Every Day Life on a Ceylon Cocoa Estate

by Mary E. Steuart
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JANUARY 14th. - The Festival of Thai Pongal has come round once more. It was kept by the coolies this year on the 12th and 13th inst. The Lines, being some distance from the bungalow, we were not disturbed by their festivities, although we heard distant tom-toms betokening that the revels were in full swing somewhere. The first day Rob spent playing golf on a neighbour's links, whilst I amused myself at home, taking care to confine my wanderings to the garden, lest perchance, if I went further afield I might meet some too ardent devotee of the Arrack Tavern, which to the annoyance of the planters on this group of Estates, is situated only about a mile away. The great idea of many of the coolies on these occasions is to get drunk, and every effort is made to prevent arrack being brought into the Lines. The second day we remained at home, and were visited in the afternoon by a party of dancers, one was dressed to represent the devil, his body was painted in green and white, and on his bead he wore a cap representing horns, and wings. The other dancer had a bow and arrow, with which to shoot the demon, who continually beckoned him away but evaded the arrow. At last after a good deal of bye-play, the bow and arrow were snatched away, and the owner of them shot dead, lying limp at full length on the ground. The devil then took him up with his teeth by his loin cloth, and lifted him some yards away, a veritable tour de force for the victim was a strong built young fellow. After this he suddenly revived, snatched the weapon from the devil, and drove him away vanquished. All the movements were accompanied by the deafening noise of tom-toms, so that we were quite glad when the time came when we could politely dismiss the party with the usual "santhosem."

No sooner had they departed, than another set appeared. This consisted of two families, who said they had brought their children to salaam to us, really an excuse for getting a little present for the children, who were a boy and girl of about the age of four and two years.

It was a truly comic sight to see the mothers, who were covered with jewellery, take up the children, and push them down with their faces touching the ground, this they did two or three times; rather reminding me of the way in which I have seen a strong minded bathing woman dip poor frightened babies in the sea. The dress of the little creatures added much to the comicality, for the boy was clad from head to foot in a suit of orange and black broad striped flannelette, made on the pattern of pyjamas; and the girl wore a very long cotton frock, of the most approved pink colour. Next day, we had a visit with which I was much gratified. Our visitors were the little garden boy I had employed it Raneetotem, and the runaway coolie whom I before mentioned as having been brought there in handcuffs, and for whose good conduct Rob made himself responsible. They brought with them offerings of fruit and vegetables. Five months is a long time to live in the mind of a coolie, and I was very pleased that they had taken the trouble to walk twelve miles to pay us a visit. January 15th found the holiday ended and all once more busy at work, at least all who had feasted wisely and not too well.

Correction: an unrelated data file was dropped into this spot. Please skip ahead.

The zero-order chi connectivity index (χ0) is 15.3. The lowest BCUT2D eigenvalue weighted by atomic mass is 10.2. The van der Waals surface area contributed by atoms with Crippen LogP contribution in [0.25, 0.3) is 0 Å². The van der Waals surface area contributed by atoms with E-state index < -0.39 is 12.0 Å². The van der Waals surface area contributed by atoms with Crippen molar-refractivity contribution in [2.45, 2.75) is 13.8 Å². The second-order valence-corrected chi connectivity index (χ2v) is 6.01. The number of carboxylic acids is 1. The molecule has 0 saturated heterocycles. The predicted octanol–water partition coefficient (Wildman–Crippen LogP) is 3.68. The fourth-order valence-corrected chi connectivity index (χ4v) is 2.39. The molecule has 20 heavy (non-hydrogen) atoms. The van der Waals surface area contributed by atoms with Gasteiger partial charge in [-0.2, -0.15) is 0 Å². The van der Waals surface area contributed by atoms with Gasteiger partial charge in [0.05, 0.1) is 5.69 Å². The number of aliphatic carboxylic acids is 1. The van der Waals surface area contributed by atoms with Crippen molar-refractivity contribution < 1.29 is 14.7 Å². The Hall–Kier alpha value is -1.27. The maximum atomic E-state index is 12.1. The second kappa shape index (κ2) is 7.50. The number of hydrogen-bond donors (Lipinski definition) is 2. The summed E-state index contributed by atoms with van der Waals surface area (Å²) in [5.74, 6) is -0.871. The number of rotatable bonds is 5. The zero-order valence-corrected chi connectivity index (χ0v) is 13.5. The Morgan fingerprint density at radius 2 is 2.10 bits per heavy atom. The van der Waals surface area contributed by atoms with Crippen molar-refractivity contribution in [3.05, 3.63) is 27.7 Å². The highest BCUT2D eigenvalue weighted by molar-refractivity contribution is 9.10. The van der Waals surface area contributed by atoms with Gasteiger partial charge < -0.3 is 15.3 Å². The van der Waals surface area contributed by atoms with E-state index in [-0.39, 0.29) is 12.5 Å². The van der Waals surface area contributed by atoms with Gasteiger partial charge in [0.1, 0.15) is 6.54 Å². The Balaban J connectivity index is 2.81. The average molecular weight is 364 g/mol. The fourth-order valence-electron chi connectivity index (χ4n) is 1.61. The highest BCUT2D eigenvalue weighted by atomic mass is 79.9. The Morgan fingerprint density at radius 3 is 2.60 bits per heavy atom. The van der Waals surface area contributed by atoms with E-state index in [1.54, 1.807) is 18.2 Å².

This morning Virapen Kangany's Lines have been in a state of commotion. In his room was found an evil charm hidden by some enemy; and all the coolies are fully convinced that a great disaster will befall him, though I don't think he himself is much alarmed. Rob begged that he might have it to bring to me as a curiosity. The charm consists of two dirty little bits of bark about one and a half inches long by one inch broad, one bit has a Sinhalese, the other a Tamil inscription. In addition to these there are a few pigs bristles tied up with a little bit of coir, and a splinter of white wood about the size of a match, supposed to represent a needle. These were all tied up in a very dirty bit of rag, which I discarded, and they all now fit into a small match-box.

When anyone wishes to do his neighbour an injury, he places one of these charms either in, or just outside, his Lines, even burying them does not destroy the efficacy of the charm, which is supposed to produce madness, or some other horrible misfortune.